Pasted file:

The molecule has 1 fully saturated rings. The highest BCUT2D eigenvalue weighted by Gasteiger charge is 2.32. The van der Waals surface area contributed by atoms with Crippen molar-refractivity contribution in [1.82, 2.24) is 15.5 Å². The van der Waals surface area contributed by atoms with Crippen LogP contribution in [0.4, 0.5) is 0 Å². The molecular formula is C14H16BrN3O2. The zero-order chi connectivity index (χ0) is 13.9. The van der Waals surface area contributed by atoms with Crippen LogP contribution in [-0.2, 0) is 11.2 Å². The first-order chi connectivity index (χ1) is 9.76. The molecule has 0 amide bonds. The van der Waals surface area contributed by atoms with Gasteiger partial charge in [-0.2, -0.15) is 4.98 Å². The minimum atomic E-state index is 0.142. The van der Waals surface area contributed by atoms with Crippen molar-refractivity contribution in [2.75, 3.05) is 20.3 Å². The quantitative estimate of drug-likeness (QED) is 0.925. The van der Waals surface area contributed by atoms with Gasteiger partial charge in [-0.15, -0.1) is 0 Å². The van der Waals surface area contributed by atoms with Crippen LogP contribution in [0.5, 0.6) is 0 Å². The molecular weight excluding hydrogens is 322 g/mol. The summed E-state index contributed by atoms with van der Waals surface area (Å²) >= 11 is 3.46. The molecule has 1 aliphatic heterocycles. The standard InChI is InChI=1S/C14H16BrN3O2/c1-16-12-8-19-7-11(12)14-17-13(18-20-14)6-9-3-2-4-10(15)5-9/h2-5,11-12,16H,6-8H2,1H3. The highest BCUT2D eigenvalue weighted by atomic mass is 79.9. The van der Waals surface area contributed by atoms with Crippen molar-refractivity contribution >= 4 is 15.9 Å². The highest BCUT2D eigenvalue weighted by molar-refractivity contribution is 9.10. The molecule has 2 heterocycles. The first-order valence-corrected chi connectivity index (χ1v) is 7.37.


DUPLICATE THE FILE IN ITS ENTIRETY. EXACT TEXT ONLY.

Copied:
The molecule has 1 fully saturated rings. The highest BCUT2D eigenvalue weighted by Gasteiger charge is 2.32. The van der Waals surface area contributed by atoms with Crippen molar-refractivity contribution in [1.82, 2.24) is 15.5 Å². The van der Waals surface area contributed by atoms with Crippen LogP contribution in [0.4, 0.5) is 0 Å². The molecular formula is C14H16BrN3O2. The zero-order chi connectivity index (χ0) is 13.9. The van der Waals surface area contributed by atoms with Crippen LogP contribution in [-0.2, 0) is 11.2 Å². The first-order chi connectivity index (χ1) is 9.76. The molecule has 0 amide bonds. The van der Waals surface area contributed by atoms with Gasteiger partial charge in [-0.2, -0.15) is 4.98 Å². The minimum atomic E-state index is 0.142. The van der Waals surface area contributed by atoms with Crippen molar-refractivity contribution in [2.75, 3.05) is 20.3 Å². The quantitative estimate of drug-likeness (QED) is 0.925. The van der Waals surface area contributed by atoms with Gasteiger partial charge in [-0.15, -0.1) is 0 Å². The van der Waals surface area contributed by atoms with Crippen LogP contribution in [0.5, 0.6) is 0 Å². The molecular weight excluding hydrogens is 322 g/mol. The summed E-state index contributed by atoms with van der Waals surface area (Å²) >= 11 is 3.46. The molecule has 1 aliphatic heterocycles. The standard InChI is InChI=1S/C14H16BrN3O2/c1-16-12-8-19-7-11(12)14-17-13(18-20-14)6-9-3-2-4-10(15)5-9/h2-5,11-12,16H,6-8H2,1H3. The highest BCUT2D eigenvalue weighted by atomic mass is 79.9. The van der Waals surface area contributed by atoms with Crippen molar-refractivity contribution >= 4 is 15.9 Å². The highest BCUT2D eigenvalue weighted by molar-refractivity contribution is 9.10. The molecule has 2 heterocycles. The first-order valence-corrected chi connectivity index (χ1v) is 7.37.